In October 2004, Weston Wilson, an environmental engineer and a 32-year veteran of the Environmental Protection Agency, filed a statement seeking whistle-blower protection from Congress. The 18-page statement blew the lid off an EPA study that had concluded that there was no evidence that hydraulic fracturing posed a threat to drinking water."
EPA produced a final report ... that I believe is scientifically unsound and contrary to the purposes of the law," Weston Wilson wrote to lawmakers. He went on to argue that the agency review of the safety of the drilling technique did not use established agency standards and relied on a peer review panel dominated by energy industry personnel.
His claims were first reported by the Los Angeles Times and came under review by the EPA's inspector general until the investigation was dropped and Inspector General Nikki Tinsley, a Clinton appointee, gave her resignation shortly thereafter.
October 8th, 2004
From a whistleblower and thirty year veteran of the EPA
Honorable Wayne Allard
7340 E. Caley, Suite 215
Englewood, Colorado 80111
Honorable Ben Nighthorse Campbell
6950 E. Belleview Avenue, Suite 200
Greenwood Village, Colorado 80111
Honorable Diana DeGette
600 Grant Street, Suite 202
Denver, Colorado 80203
Dear Senators Allard and Campbell and Representative DeGette,
Recent events at EPA have caused me and several of my peers at EPA great concern. In June of this year, EPA produced a final report pursuant to the Safe Drinking Water Act that I believe is scientifically unsound and contrary to the purposes of the law. In this report, EPA was to have studied the environmental effects that might result from the injection of toxic fluids used to hydraulically fracture coal beds to produce natural gas. In Colorado, coal beds that produce natural gas occur within aquifers that are used for drinking water supplies. While EPA's report concludes this practice poses little or no threat to underground sources of drinking water, based on the available science and literature, EPA's conclusions are unsupportable. EPA has conducted limited research reaching the unsupported conclusion that this industry practice needs no further study at this time. EPA decisions were supported by a Peer Review Panel; however five of the seven members of this panel appear to have conflicts-of-interest and may benefit from EPA's decision not to conduct further investigation or impose regulatory conditions.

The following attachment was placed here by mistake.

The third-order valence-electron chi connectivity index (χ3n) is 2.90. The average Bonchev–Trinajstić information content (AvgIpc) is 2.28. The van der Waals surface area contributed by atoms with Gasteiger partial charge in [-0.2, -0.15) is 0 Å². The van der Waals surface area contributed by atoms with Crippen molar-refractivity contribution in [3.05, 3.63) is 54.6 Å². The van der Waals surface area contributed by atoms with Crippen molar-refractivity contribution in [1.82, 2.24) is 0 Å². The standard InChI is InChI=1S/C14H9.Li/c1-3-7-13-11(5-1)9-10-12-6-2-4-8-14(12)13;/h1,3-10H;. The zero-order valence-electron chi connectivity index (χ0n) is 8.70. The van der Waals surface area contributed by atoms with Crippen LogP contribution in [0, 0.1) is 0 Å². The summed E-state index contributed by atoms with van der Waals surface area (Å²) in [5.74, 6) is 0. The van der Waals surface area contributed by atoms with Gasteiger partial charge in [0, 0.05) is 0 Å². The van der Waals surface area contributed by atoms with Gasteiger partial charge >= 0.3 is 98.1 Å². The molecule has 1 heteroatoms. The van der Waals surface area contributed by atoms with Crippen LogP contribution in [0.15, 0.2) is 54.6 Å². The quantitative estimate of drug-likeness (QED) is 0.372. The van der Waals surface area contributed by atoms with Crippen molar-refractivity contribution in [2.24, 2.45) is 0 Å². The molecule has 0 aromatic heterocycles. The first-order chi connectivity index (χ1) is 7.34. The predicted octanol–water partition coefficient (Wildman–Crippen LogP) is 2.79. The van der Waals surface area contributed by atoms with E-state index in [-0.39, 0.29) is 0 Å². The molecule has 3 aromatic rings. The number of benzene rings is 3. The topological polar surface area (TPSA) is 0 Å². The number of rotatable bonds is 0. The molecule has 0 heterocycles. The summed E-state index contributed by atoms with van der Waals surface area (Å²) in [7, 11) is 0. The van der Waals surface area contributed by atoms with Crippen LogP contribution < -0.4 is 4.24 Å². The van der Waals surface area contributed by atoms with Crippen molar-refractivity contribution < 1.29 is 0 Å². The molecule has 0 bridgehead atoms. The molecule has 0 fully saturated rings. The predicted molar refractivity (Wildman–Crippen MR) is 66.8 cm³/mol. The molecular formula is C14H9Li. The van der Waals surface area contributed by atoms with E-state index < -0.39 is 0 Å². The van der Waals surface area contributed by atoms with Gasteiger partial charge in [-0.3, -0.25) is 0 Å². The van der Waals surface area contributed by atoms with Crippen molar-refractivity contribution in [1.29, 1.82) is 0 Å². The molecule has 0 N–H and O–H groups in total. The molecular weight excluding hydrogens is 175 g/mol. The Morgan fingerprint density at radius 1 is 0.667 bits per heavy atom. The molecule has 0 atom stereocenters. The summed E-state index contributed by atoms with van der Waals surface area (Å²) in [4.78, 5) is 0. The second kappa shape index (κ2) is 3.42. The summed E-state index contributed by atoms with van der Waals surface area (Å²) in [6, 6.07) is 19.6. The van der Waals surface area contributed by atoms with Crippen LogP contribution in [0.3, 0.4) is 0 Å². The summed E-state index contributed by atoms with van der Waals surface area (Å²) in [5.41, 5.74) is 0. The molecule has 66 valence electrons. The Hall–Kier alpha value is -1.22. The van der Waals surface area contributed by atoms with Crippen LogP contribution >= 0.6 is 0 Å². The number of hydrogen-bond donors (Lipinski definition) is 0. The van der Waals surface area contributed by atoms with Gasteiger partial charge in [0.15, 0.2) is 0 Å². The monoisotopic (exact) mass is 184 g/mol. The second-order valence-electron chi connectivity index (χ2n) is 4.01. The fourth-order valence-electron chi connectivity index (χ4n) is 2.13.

As these matters are complex, I enclose a technical analysis to further inform you and other members of Congress. I invoke the protections under the First Amendment of the Constitution and the Whistleblowers Protection Act should EPA retaliate against me as a result of speaking with you or other members of Congress or speaking to the press or the public regarding this matter. i am a resident of Denver in the first Congressional District of Colorado and I am employed by the Environmental Protection Agency in Denver. I have been employed by the EPA's Regional Office in Denver, since 1974. I am currently assigned to the Office of Ecosystems Protection and Remediation, National Environmental Policy Act (NEPAl Team, I am an environmental engineer assigned to assist EPA with its responsibilities under Section 309 of the Clean Air Act to independently review federal agency's compliance with NEPA. Currently I analyze the environmental impacts of coal mining, gold mining, and oil and gas development on public lands. I serve as the Legislative Advocate for the American Federation of Government Employees Local 3607 representing professional and non-professional employees in EPA Region 8. I have also served as the President of Local 3607 in the past. EPA's failure to regulate the injection of fluids for hydraulic fracturing of coal bed methane reservoirs appears to be improper under the Safe Drinking Water Act and may result in danger to public health and safety. I respectfully request that you investigate this matter and respond as you and other members of Congress deem appropriate.
Via Electronic Mail: OW-Docket@epa.gov
Mr. Carey A. Johnston
Environmental Protection Agency
Re: Comments on Notice of Availability of Preliminary 2010 Effluent Guidelines
Program Plan, Docket ID No. EPA–HQ–OW–2008–0517
Dear Mr. Johnston:
On behalf of the 63 undersigned environmental organizations and landowners’
associations, Earthjustice respectfully submits these comments on the Notice of Availability of Preliminary 2010 Effluent Guidelines Program Plan that the Environmental Protection Agency (“EPA”) published in the Federal Register on December 28, 2009. 74 Fed. Reg. 68599 (Dec. 28, 2009). These comments specifically address EPA’s question “whether it should expand its detailed study of coalbed methane extraction to include all oil and gas exploration, stimulation, and extraction techniques that result in contamination of surface and groundwater, including hydraulic fracturing in all formations.” Id. at 68607-08. Based on our experience with oil and gas exploration, stimulation, and extraction, we strongly urge EPA to expand its study to include all techniques that may result in contamination of surface water or groundwater, including hydraulic fracturing in all formations. We believe, however, that expanding the scope of the study should not delay initiation of an Effluent Limitation Guideline specifically for coalbed methane discharge water.